Sept. 11, 2012


Nine Innings with Chris Pollard

By Phil Stanton Co-Founder


One of the new head coaches in the ACC is Chris Pollard (left), who takes over at Duke.


Pollard posted a record of 244-210-2 in eight seasons at Appalachian State, including six consecutive 30-win campaigns. The Mountaineers won 10 games in 2004 and 10 a year later in Pollard’s first season before posting 24 wins in 2006. ASU compiled a school-record 41 victories this past season, as Pollard was named 2012 Southern Conference Coach of the Year. The Mountaineers were one win away from capturing the Charlottesville Regional, falling to Oklahoma twice on the final day.


Prior to his arrival at Appalachian State, Pollard rebuilt the program at Pfeiffer. The Falcons won a school-record 41 victories in his fifth and final season.


Pollard played at Davidson from 1993-96, becoming the third pitcher in program history to collect 20 career victories. He earned a bachelor’s degree in psychology in 1996 and received a master’s degree in physical education/health education from Mississippi State in 2004.


Along with assistants Josh Jordan, Andrew See and Mark Hayes, Pollard will look to rebuild the Blue Devils. Pollard recently took time to answer our questions.


First Inning – What made the Duke position attractive to you? 
The opportunity to be a part of one of the best Universities in the world, while getting the chance to coach in the ACC.

Second Inning – You have been known to build or rebuild programs. What are the biggest challenges in making Duke a consistent winner?
In the short term, our biggest challenge is to catch up to the rest of college baseball with respect to recruiting the top players in the 2013 class. Duke is one of the most attractive options in the country for that student-athlete that is looking for an elite degree and the highest level of DI baseball. We need to establish great relationships with the top high school and travel/showcase teams so that we identify the Duke-caliber student-athlete as early as possible.

Third Inning – How important will your experience as a student-athlete at Davidson be in recruiting for the Blue Devils?
I think my experiences as a player at Davidson help me relate to our current players. I understand the balance that exists between academics and athletics at Duke. Also, the three years I spent as an assistant at Davidson helped me gain an understanding for the role the admissions office plays in recruiting at a place like Duke.

Fourth Inning – You have worked with each of your assistants in the past. What are the strengths of each coach?
This is without question the best staff that I have ever worked with. Each guy is incredibly talented, but they also all have great people skills. JJ is definitely the grinder of this staff. The level of organization he brings to the recruiting process is unparalleled. See is a tremendous evaluator of talent, and does a great job of keeping guys loose and keeping the atmosphere around the field light. Mark is a great teacher of the game. He does a great job of slowing the game down and keeping it simple for guys. I just try to stay out of their way.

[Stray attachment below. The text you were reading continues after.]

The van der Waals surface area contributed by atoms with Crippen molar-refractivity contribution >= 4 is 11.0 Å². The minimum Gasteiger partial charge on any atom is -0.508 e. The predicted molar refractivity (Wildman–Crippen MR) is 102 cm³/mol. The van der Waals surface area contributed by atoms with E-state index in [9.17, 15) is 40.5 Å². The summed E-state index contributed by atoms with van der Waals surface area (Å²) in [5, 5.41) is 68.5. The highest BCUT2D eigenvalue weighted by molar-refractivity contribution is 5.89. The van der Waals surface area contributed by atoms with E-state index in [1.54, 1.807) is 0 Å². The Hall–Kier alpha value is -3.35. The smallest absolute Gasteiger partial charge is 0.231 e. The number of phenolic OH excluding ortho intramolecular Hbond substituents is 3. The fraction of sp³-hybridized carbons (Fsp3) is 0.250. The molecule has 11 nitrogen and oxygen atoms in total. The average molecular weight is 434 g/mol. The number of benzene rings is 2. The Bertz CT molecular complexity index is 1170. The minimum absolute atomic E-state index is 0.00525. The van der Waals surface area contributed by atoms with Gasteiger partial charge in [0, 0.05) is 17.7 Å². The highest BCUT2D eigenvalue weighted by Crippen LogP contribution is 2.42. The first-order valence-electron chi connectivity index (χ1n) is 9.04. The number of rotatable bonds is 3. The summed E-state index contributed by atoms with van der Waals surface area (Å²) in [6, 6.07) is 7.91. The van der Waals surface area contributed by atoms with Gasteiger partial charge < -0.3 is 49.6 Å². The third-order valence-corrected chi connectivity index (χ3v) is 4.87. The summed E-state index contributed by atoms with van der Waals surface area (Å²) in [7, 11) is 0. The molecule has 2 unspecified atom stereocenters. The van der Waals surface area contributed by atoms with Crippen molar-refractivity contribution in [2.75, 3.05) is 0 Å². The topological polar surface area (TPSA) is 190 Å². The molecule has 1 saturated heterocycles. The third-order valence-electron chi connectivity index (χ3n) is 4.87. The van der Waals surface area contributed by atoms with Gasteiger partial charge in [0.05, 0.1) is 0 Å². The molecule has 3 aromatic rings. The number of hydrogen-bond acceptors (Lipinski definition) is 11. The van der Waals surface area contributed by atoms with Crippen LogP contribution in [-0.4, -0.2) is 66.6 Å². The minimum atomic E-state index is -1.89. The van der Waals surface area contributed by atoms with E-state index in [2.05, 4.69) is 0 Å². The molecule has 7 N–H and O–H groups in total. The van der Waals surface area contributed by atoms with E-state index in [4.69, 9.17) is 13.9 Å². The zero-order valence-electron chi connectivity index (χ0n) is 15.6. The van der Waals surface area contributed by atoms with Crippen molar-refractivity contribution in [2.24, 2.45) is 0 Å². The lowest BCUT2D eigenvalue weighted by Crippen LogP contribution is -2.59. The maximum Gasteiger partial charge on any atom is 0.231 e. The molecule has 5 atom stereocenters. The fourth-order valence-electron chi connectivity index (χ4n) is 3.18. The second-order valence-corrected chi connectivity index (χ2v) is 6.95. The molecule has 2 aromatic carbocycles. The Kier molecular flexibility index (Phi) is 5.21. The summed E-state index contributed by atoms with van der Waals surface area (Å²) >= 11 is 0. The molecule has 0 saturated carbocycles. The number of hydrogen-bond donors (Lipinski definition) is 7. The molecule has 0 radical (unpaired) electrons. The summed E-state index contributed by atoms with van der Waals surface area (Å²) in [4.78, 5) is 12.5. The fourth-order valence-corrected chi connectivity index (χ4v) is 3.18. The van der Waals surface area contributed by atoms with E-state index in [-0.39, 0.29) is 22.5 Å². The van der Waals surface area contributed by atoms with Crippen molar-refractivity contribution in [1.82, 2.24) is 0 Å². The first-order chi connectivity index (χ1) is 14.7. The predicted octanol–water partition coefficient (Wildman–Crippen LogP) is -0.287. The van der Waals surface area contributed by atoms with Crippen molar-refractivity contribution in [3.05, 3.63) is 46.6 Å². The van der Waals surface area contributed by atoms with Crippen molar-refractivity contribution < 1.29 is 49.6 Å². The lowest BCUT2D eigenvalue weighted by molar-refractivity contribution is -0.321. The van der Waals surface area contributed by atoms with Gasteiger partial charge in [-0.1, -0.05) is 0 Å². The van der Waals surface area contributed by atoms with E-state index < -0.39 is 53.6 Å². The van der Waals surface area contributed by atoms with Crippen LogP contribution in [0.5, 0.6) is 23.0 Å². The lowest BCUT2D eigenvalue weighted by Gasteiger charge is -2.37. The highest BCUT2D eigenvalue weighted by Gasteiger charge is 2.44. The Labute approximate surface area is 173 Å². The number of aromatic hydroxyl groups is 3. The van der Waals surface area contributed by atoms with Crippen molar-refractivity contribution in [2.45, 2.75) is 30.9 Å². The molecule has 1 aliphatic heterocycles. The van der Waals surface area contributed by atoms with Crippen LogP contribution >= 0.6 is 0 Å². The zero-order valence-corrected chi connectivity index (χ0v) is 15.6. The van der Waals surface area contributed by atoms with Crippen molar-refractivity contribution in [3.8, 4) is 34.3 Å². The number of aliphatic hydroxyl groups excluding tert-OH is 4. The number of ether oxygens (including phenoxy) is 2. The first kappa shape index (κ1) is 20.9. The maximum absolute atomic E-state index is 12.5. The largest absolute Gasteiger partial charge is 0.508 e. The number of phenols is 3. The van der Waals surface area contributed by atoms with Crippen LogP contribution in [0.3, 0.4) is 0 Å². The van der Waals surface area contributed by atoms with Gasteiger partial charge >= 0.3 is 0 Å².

Fifth Inning – Will the strength of the Southern Conference help you in preparation for conference weekends in the ACC?
The Southern Conference is a great league. As a former player, assistant and head coach in the Southern, I am very proud of where the league sits on a national level. I have a lot of great friends in the conference. That being said, there is a reason the ACC is sending 7-8 teams a year to the NCAA tournament.

Sixth Inning – How familiar are you with the current coaches in the ACC?
During my eight years at Appalachian we played most of the teams in the ACC, so I have had the opportunity to coach against a lot of these guys. I have also developed a lot of good friendships within the ACC over the last several years. It was humbling to sit around the table last week at our ACC coaches meeting and see a lot of Hall of Famers in the room. There were a lot of trips to Omaha represented in that group.

Seventh Inning – What did it mean for the Appalachian State program to earn its first NCAA tourney bid since 1986 this past season? 
We had pointed towards an NCAA tourney bid since 2006. At the beginning of the 2011-12 school year, that team focused in on its goals like no team I had ever been a part of. They were a unique and special group of people. Not only did they achieve their goal of reaching an NCAA regional, they had such a good time along the journey. Last year was the most fun I had ever had in my 30+ years in baseball. It was a season that I will never forget.

Eighth Inning – What did the series win at LSU in the second weekend of the season do for the confidence of the Mountaineers?
I will never forget the look that team had in the fourth inning of Game 3 of that series. We were ahead big and pulling away. A lot of teams, when put in that environment, would have started to play tight like they were waiting for something bad to happen. That team never took its foot off the gas pedal; they just kept pouring it on. Right then, I knew that team had the makings of something really special.

Ninth Inning – What should we expect from the Blue Devils in 2013?
We are going to be loose and aggressive. From watching us in four-man individuals, I think we have the elements to play really solid defense, particularly around the infield. We plan to turn guys loose on the bases and be opportunistic with our offense.


(photo courtesy of Duke Media Relations Office)